Still today, television is the most significant media activity for children aged 3 to 13. But as well as the previously-mentioned platforms there are other media-based activities such as games and messaging apps (WhatsApp for example). These have caused children’s use of media to rise noticeably. Based on a survey taken by German mothers in March 2018, the average daily time spent on these media by children aged 3 to 13 is estimated at 136 minutes (two years ago it was only 113 minutes)4. This increase is mostly seen on the smartphone, partly on the PC or laptop – but also on the traditional TV. The channels most in demand are those for children, showing that children’s television is still highly important. The quality of children’s TV has been a point of contention from the very beginning. Yet, unlike YouTube, subscription-based video-on-demand and media libraries, children’s channels have to obey minor protection directives, advertising guidelines and other regulations. The programmes are licensed, and copyright issues are resolved appropriately. Television channels also employ editors who use their professional knowledge expertise to select and curate the programmes. The content on YouTube, however, is far from this “tame” television. Here you find contests, music, tutorials and topics for children that have been re-imagined and repackaged. You can quickly find compilations of the best goals from yesterday’s match or listen to the latest viral song. Unfortunately, children can also stumble across unsuitable content due to misdirection by automated playlists. Subscription-based VoD platforms such as Amazon Prime and Netflix also need to be looked at in particular, as they encourage children to watch series in infinite loops. Bigger studios (such as DreamWorks) currently produce children’s series whose episodes end with cliff-hangers, encouraging their audience to binge watch. All this means that children today are presented with a situation that is similar and yet very different to that of 25 years ago. Most content is still made for adults, while children have to pick out the content that is meant for them, and be safeguarded from unsuitable material. This “safeguarding” used to work by giving children their own dedicated channels where they could be shown suitable content. But how will this work in an era of YouTube, Netflix and Amazon, where an algorithm, or a poorly-chosen search term, decides the content? It is true that good platforms offer verified content appropriate for children. Each children’s channel offers quality children’s television in its media library, on apps or on video-on-demand platforms. What is unfortunate is that children are often unaware of these options, and instead frequent platforms where they can easily be exposed to unsuitable content. Equally unfortunate is the fact that many parents don’t think about this content issue, and are often unable to adequately accompany children as they browse. It is therefore imperative that parents and children are given help in finding suitable children’s content with ease.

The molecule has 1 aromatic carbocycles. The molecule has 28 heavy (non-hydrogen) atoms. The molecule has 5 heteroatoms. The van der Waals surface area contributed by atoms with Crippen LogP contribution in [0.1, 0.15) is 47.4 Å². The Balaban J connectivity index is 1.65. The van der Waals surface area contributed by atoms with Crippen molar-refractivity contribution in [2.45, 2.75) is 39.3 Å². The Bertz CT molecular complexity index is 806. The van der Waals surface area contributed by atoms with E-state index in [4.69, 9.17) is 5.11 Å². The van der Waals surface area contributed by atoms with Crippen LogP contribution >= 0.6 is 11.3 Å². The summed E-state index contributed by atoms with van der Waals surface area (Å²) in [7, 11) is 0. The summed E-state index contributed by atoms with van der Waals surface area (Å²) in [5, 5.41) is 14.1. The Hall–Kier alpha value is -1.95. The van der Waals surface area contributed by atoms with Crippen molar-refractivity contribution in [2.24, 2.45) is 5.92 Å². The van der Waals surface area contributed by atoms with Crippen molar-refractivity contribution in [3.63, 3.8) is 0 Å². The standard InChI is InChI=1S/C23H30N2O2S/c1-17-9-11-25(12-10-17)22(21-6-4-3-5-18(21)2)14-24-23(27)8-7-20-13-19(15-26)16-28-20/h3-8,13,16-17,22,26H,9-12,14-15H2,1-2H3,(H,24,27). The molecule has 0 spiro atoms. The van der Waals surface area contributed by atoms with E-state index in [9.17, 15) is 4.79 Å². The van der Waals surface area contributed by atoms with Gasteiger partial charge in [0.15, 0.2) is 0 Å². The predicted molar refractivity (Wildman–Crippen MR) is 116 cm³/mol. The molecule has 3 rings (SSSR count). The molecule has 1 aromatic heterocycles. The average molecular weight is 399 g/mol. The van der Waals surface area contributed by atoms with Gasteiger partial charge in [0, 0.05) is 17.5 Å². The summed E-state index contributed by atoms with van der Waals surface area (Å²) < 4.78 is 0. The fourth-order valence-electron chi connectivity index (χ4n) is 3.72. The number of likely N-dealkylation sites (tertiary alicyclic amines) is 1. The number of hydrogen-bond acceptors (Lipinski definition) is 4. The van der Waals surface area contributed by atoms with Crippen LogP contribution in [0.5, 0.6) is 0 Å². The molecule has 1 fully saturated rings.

1Hofmann, Ole: Kids Report 2015; 2iconkids & youth, representative face-to-face Survey March 2018, commissioned by SUPER RTL; n = 1,174 mothers of children 3-13 years (iconkids & youth, representative face-to-face survey March 2018, on behalf of SUPER RTL; n = 1,174 mothers of children aged 3 to 13); 3iconkids & youth, Representative face-to-face survey in March 2018, commissioned by SUPER RTL; n = 1,174 mothers of children 3-13 years (iconkids & youth, representative face-to-face survey March 2018, on behalf of SUPER RTL; n = 1,174 mothers of children aged 3 to 13); 4iconkids & youth, representative face-to-face interview March 2018, commissioned by SUPER RTL; n = 1,174 mothers of children 3-13 years (iconkids & youth, representative face-to-face survey March 2018, on behalf of SUPER RTL; n = 1,174 mothers of children aged 3 to 13).